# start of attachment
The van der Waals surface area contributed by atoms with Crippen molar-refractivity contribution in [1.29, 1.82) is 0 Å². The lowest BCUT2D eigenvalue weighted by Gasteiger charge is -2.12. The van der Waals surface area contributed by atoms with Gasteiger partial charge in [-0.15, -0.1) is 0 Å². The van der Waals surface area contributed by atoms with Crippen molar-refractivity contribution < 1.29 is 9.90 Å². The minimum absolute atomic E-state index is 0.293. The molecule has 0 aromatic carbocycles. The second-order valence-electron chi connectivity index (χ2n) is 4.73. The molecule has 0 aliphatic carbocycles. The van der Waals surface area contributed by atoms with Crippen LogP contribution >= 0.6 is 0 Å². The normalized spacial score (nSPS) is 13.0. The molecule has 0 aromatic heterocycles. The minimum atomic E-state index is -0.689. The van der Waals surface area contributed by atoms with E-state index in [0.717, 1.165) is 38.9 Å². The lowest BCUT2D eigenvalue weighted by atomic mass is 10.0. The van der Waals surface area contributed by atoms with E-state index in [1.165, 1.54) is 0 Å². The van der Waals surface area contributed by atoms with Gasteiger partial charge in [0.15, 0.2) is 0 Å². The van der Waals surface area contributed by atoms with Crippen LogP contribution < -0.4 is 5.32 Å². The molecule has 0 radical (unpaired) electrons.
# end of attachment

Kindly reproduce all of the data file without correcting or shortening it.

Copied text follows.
The van der Waals surface area contributed by atoms with Crippen molar-refractivity contribution in [1.29, 1.82) is 0 Å². The lowest BCUT2D eigenvalue weighted by Gasteiger charge is -2.12. The van der Waals surface area contributed by atoms with Gasteiger partial charge in [-0.15, -0.1) is 0 Å². The van der Waals surface area contributed by atoms with Crippen molar-refractivity contribution < 1.29 is 9.90 Å². The minimum absolute atomic E-state index is 0.293. The molecule has 0 aromatic carbocycles. The second-order valence-electron chi connectivity index (χ2n) is 4.73. The molecule has 0 aliphatic carbocycles. The van der Waals surface area contributed by atoms with Crippen LogP contribution >= 0.6 is 0 Å². The normalized spacial score (nSPS) is 13.0. The molecule has 0 aromatic heterocycles. The minimum atomic E-state index is -0.689. The van der Waals surface area contributed by atoms with E-state index in [0.717, 1.165) is 38.9 Å². The lowest BCUT2D eigenvalue weighted by atomic mass is 10.0. The van der Waals surface area contributed by atoms with E-state index in [1.165, 1.54) is 0 Å². The van der Waals surface area contributed by atoms with Gasteiger partial charge in [0.15, 0.2) is 0 Å². The van der Waals surface area contributed by atoms with Crippen LogP contribution < -0.4 is 5.32 Å². The molecule has 0 radical (unpaired) electrons.